Nitro Z-8 Promotional Video above furnished by Tracker Marine Corp.
The new Nitro Z-8 has a detatchable dual console, a redesigned bottom, insulated livewell, and lots of standard equipment. And, she's dry! At 20'1" (6.12 m) LOA and 8' (2.44 m) beam, she's big enough and stable enough for neophyte and veteran anglers alike.
At 20'1" long, the Z-8 is big enough for two guys to chase after bass, and stable enough to let anglers wander around on the casting platforms without getting tipsy.
What's In the Box?
Nitro Boats sets up the Z-8 with plenty of gear, both built-in and added-on. She has two aerated livewells aft, with timers and pump-outs; controls are at the helm. Her steering is hydraulic, and she carries full instrumentation and a Lowrance Mark-5X fishfinder. There's a 24v MotorGuide trolling motor forward, a fold-down reboarding ladder aft, and plenty of seating and stowage in-between. All your rigs will fit in two rod lockers under the foredeck, with a large stowage box for other gear; aft, lift-out boxes hold tackle trays. All of this is standard, too, as is a color-coordinated, tandem-axle trailer.
Bass boats are all about stowage, and the Z-8 has plenty. The bike seat forward and fishing seat aft are standard, but the removable port console is an option.
How is She Built?
The Z-8 has a hand-laid fiberglass hull backed up with a foam-filled 'glass stringer system and composite transom. Nitro is confident enough to cover her structure – hull, stringers and transom – for the life of the boat. And it's transferable. The rest of the boat's covered by a limited one-year warranty; the trailer comes with three-year coverage for the galvanized tubing.
The removable portside console has a lockable glove box, grab handle and windscreen. Its $795 cost includes factory-installed mounting hardware.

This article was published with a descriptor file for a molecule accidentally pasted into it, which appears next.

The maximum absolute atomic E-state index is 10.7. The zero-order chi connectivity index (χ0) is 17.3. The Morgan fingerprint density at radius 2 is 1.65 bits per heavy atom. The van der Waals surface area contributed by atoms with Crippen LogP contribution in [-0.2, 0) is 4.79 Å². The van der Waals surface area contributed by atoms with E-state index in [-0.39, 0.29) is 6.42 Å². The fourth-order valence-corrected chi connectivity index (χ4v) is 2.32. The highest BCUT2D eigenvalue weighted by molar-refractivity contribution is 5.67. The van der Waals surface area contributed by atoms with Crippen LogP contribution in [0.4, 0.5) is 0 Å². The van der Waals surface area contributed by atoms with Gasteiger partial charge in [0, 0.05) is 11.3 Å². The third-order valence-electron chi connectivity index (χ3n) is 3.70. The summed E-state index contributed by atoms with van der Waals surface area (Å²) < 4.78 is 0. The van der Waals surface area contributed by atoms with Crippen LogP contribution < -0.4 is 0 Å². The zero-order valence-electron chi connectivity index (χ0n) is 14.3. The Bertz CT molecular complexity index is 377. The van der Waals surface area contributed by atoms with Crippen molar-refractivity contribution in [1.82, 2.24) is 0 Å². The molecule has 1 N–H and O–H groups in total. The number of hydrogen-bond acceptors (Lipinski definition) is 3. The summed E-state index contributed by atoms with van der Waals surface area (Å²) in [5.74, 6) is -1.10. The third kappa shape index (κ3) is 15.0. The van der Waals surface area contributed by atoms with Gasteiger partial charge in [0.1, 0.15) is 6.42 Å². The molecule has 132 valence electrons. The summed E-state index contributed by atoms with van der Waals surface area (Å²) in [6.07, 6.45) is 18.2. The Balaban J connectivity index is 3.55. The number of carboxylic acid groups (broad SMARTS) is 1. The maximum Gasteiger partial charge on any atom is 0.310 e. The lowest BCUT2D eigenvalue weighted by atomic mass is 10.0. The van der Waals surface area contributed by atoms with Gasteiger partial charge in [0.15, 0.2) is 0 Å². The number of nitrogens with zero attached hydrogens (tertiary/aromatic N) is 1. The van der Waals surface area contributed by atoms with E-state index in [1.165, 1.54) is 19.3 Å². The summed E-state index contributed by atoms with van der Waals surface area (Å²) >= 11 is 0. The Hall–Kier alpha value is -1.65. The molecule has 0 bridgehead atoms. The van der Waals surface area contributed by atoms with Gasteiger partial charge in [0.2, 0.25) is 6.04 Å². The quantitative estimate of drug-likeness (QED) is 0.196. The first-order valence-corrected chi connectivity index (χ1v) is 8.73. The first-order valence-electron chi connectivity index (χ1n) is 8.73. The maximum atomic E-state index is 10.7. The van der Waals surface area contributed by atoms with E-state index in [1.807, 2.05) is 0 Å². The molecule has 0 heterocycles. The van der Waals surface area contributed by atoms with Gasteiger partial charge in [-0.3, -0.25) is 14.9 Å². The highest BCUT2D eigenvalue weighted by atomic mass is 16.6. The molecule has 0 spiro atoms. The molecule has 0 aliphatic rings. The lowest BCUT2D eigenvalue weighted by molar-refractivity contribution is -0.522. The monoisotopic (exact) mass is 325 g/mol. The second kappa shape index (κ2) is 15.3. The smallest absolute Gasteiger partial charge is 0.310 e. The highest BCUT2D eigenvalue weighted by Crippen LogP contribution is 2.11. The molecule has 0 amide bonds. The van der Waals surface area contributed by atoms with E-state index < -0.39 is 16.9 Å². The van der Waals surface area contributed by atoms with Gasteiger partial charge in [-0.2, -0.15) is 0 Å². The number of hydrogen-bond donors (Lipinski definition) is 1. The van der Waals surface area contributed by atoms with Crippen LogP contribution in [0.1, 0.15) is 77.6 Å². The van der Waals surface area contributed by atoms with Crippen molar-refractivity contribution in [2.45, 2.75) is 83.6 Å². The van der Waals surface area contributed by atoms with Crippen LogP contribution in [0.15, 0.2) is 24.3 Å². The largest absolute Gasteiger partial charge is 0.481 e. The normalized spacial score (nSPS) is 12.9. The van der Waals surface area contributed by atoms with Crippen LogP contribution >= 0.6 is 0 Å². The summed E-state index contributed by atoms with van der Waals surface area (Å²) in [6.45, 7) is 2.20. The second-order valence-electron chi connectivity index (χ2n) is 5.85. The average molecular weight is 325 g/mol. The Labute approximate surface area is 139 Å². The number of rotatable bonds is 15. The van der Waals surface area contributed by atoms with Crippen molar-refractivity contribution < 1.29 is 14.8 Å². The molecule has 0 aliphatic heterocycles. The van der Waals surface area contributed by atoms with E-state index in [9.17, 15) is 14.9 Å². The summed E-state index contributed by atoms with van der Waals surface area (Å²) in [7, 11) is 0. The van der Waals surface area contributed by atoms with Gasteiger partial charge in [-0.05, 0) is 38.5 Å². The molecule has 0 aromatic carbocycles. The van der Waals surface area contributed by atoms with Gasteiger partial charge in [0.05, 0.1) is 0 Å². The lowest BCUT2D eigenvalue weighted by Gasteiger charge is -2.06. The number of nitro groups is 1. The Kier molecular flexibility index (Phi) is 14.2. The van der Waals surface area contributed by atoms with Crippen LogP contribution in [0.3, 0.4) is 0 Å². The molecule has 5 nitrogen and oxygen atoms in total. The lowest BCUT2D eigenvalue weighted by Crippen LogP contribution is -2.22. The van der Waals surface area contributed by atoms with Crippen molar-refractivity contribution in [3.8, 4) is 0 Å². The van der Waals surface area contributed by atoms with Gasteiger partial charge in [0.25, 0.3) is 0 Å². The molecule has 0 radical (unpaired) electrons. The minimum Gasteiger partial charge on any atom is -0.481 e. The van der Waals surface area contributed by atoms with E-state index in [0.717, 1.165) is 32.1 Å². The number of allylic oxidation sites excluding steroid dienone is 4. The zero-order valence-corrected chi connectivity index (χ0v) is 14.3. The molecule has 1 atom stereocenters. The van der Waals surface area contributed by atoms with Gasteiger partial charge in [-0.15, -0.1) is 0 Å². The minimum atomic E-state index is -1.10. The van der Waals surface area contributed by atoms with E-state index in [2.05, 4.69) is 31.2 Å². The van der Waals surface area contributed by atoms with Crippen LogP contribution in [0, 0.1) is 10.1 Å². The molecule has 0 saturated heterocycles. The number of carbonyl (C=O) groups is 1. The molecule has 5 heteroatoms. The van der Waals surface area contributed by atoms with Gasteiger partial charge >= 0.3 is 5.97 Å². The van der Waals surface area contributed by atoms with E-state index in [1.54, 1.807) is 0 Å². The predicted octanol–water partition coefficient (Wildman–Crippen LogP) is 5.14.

Three-across seating is standard, but we'd add the optional console to give the port-side seat some protection. Under-seat stowage is handy, too. Note the steps onto the aft deck, and the grab handles between the seats.
Is She Fast?
To coax maximum performance out of whatever power you choose, the Z-8 rides on Nitro's Rapid Planing System hull, which incorporates a step near the transom. The company says this makes the Z-8 quicker out of the hole, with little bow rise, better handling and faster with less horsepower than conventional hulls. Nitro offers Mercury OptiMax Pro XS outboards from 200-hp (standard) to 250-hp; 225- and 250-hp motors can be upgraded with Merc's race-bred Torque Master lower unit.
Power options include Mercury OptiMax Pro XS outboards from 200- to 250-hp. No matter which motor you choose, it can mount on a 10" jack plate ($1,200) if you want maximum performance.
We haven't tested the Nitro Z-8, but her builder says she'll do 66 – 68 mph (106.2 – 109.4 kph) with the standard 200-hp OptiMax, 70 – 72 mph (112.7 – 115.9 kph) with 225-hp and 74 – 77 mph (119.1 – 123.9 kph) with 250-hp. This sounds plenty fast to us, given she's just 20'1" long and about 3,600 lbs. (1,633 kg.) loaded. Remember, these are Nitro numbers, not BoatTEST.com's, so don't call us if your Z-8 won't run this fast.